Washington, D.C., partner Bob Stoll wrote an article for Law360 titled, “What You Should Know about US Standard-Essential Patents.”

In the article, Bob discusses how standards arise from different sources upon the recognition of their benefits. Standards set a uniform design, which permits interoperability and the creation of many different products using a common form.

With the rapid development of new technologies, many manufacturers and technology experts quickly recognize the need to adopt a specific technology that will become the new standard and gather to create a new SSO.

Wi-Fi is an example of such a technological standard that permitted the development of many interoperable products. Because of the importance of the industry standard, most users, manufacturers and industry experts want to participate in the standard setting.

There are great benefits to the public in the wide range of interoperable products that will be created as a result, and great benefits to the participant whose framework is adopted into the standard, providing seamless transition for her products and wide-ranging use of her framework. But when the private standard-setting organizations set the standard, it excludes current alternatives and those that would exist without the standard. Those with existing designs whose frameworks are not adopted may see their market shares reduced.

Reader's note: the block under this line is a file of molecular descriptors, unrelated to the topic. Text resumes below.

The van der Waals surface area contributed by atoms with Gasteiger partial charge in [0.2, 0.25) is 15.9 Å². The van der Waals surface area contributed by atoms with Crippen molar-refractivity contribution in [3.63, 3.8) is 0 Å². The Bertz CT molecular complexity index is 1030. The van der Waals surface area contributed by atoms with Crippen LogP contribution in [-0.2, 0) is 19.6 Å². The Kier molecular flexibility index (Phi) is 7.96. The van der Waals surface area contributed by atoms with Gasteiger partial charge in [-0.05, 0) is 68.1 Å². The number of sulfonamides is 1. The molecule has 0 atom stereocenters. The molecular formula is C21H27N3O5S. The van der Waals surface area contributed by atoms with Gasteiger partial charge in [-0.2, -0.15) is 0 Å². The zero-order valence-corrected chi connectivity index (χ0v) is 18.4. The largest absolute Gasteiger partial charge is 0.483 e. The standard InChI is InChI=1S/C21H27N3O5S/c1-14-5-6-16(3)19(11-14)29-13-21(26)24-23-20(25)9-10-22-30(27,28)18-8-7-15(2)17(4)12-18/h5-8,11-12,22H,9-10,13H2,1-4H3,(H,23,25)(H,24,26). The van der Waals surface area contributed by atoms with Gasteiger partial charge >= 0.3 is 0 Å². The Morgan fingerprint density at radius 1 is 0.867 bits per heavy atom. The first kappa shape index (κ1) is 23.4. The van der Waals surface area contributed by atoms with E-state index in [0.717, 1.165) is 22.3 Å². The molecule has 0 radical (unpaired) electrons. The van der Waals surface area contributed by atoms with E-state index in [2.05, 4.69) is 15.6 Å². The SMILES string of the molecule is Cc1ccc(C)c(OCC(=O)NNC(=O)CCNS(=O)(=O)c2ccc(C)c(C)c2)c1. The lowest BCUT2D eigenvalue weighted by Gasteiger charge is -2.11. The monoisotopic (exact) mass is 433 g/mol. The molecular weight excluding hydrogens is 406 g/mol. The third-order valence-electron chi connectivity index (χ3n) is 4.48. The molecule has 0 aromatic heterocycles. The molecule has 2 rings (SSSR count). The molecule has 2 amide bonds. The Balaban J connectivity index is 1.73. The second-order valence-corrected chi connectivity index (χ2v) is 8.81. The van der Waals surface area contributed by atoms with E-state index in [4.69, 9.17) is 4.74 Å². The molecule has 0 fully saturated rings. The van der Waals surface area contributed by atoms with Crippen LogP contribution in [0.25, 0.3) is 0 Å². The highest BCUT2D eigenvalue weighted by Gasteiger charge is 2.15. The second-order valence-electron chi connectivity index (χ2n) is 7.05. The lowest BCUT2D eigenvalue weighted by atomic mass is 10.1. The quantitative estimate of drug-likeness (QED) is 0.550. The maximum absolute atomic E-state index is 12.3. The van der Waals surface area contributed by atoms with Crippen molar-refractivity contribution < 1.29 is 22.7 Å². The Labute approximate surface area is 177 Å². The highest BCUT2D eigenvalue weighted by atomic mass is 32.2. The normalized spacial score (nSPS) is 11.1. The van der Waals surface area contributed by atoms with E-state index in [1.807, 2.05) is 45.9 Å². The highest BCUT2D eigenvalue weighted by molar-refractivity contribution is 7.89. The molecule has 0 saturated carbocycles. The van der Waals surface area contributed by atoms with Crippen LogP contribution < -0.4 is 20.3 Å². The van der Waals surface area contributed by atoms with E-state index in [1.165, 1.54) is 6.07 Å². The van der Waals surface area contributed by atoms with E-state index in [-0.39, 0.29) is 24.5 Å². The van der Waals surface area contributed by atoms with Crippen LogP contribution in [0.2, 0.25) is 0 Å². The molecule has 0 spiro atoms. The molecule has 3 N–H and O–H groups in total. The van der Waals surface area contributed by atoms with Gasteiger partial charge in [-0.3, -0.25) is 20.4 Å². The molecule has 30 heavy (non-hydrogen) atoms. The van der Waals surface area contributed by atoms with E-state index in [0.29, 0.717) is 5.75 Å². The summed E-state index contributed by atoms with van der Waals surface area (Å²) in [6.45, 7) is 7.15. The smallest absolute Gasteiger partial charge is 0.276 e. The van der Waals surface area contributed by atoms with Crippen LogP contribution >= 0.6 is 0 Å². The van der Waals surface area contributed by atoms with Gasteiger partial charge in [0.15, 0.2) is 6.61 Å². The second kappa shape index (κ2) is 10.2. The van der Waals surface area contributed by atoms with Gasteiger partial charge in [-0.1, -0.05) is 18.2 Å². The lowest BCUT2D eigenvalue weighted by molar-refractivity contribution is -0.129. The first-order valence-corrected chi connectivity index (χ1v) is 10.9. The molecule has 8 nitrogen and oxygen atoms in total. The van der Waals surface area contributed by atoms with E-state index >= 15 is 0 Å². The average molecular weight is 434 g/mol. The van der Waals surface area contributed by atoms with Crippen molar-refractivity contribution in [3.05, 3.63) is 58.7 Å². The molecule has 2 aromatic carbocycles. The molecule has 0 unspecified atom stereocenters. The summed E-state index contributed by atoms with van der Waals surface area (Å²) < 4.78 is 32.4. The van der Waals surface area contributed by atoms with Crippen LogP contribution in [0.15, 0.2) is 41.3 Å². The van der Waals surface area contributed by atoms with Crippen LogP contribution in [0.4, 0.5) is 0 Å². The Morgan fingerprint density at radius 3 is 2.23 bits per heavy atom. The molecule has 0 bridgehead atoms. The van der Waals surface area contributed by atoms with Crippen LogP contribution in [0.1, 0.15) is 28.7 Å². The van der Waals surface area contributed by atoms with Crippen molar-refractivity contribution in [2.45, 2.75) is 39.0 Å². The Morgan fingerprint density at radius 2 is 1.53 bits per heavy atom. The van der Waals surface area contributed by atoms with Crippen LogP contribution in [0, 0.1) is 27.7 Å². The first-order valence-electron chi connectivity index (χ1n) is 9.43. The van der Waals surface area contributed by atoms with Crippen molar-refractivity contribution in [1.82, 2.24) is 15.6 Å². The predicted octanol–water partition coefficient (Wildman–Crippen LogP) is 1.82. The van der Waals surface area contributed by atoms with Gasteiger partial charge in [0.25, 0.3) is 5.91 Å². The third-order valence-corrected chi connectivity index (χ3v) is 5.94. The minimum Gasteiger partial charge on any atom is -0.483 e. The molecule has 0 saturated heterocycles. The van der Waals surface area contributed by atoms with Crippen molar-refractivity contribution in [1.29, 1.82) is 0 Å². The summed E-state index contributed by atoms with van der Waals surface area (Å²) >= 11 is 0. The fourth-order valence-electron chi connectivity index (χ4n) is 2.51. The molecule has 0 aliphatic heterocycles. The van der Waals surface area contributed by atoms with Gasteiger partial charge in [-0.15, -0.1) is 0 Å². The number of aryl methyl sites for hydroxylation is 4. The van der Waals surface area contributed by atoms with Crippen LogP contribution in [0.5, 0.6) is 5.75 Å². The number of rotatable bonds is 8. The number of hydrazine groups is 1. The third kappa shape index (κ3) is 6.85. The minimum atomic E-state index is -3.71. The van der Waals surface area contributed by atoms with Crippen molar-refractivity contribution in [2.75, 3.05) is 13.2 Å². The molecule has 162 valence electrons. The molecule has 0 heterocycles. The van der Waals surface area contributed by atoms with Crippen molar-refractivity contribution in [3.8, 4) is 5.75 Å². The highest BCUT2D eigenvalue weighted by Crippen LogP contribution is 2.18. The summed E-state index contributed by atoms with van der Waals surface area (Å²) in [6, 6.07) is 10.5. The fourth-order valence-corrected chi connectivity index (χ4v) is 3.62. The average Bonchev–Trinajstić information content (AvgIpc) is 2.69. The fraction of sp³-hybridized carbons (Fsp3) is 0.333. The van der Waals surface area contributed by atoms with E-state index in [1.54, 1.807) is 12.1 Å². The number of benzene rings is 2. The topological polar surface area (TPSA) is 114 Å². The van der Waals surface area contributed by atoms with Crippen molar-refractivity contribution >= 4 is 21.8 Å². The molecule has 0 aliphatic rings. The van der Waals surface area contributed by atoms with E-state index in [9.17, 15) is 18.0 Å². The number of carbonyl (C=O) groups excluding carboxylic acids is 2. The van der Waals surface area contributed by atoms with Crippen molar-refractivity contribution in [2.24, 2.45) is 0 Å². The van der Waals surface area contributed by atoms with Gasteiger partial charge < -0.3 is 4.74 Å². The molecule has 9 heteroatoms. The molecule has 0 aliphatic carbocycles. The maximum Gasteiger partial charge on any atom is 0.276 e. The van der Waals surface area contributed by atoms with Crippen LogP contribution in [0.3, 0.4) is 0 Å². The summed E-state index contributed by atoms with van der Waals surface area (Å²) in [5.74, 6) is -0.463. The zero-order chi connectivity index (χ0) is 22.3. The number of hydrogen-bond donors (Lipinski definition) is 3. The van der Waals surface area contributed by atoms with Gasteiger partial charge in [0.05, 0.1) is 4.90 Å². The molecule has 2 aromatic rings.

Bob concludes: “Our system must both fairly compensate the innovator and spur further innovation. The adoption of an SEP into a standard boosts usage of the SEP technology and spurs the creation of even more interoperable products for the consumer. The FRAND requirement compensates the patent owner but balances her contribution against the increase in usage of her technology because of its incorporation into a standard. The agreement to accept a FRAND license in exchange for having an SEP in a standard strikes a fair balance, and the availability of damages will make any wronged party whole.”